Winston Churchill once wisely said 'it's a riddle, wrapped in a mystery, inside an enigma.' He was addressing the nation in a BBC broadcast, speculating on how Russia may or may not respond in the wake of one of the most uncertain times in recent history - World War II. Leaders are often judged by how they manage uncertainty: when the stakes are high, yet our control of the possible outcomes is limited. At times like this, working out probabilities and other forms of statistical analysis are of little use. Great leaders that have triumphed over the beast of uncertainty are often those that have relied on calculated intuition and instinct, honed over many years with practice and repetition.
Unfortunately, there isn’t any short cut to possessing intuition. For thousands of years, the ancient Polynesians were put to the test daily as they navigated the uncertainty of the oceans – braving sea storms, cyclones, unpredictable tides, and carnivorous sea creatures. With no instruments at their disposal, they developed a great sense of their surroundings and a highly tuned intuition to read the erratic oceanic behaviours through the skies and the swells.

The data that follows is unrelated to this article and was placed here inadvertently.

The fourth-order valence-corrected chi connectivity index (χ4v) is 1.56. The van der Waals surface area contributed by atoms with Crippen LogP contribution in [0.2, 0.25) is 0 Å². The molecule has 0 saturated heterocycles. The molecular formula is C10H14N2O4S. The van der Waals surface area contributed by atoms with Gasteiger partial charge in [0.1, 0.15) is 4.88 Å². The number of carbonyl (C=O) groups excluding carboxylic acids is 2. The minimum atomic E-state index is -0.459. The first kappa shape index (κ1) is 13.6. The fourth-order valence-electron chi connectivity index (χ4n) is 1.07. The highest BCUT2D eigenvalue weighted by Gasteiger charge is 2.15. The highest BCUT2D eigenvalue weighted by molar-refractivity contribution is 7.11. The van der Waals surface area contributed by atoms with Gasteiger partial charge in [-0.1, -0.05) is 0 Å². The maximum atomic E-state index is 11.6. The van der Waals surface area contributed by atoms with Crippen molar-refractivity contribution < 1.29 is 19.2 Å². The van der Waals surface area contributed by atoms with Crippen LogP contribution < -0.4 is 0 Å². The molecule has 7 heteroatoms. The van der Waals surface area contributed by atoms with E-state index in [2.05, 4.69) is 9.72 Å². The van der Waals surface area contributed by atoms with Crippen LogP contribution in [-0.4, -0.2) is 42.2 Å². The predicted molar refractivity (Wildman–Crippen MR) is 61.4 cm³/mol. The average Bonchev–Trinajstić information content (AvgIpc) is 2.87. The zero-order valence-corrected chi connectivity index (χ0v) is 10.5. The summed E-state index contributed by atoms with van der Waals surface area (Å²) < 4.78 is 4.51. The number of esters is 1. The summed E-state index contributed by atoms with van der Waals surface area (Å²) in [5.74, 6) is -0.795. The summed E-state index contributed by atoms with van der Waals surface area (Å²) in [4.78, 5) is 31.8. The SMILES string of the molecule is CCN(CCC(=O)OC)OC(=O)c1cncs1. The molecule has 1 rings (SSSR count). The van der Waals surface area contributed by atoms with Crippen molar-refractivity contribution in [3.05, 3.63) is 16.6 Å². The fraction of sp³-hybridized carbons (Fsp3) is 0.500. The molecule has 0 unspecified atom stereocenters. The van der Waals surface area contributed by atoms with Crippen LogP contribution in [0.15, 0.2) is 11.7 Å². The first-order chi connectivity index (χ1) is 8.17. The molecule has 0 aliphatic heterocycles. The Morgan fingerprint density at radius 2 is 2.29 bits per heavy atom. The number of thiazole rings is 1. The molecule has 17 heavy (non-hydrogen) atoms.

While some may argue that such refined intuition can only emerge over the passage of time, I believe that our ability to tackle uncertainty is developed iteratively when we are put to the test. When we are backed into a corner, we emerge with bravery and ingenuity. When we have no option but to solve a problem, history has proven that the problem will be solved.
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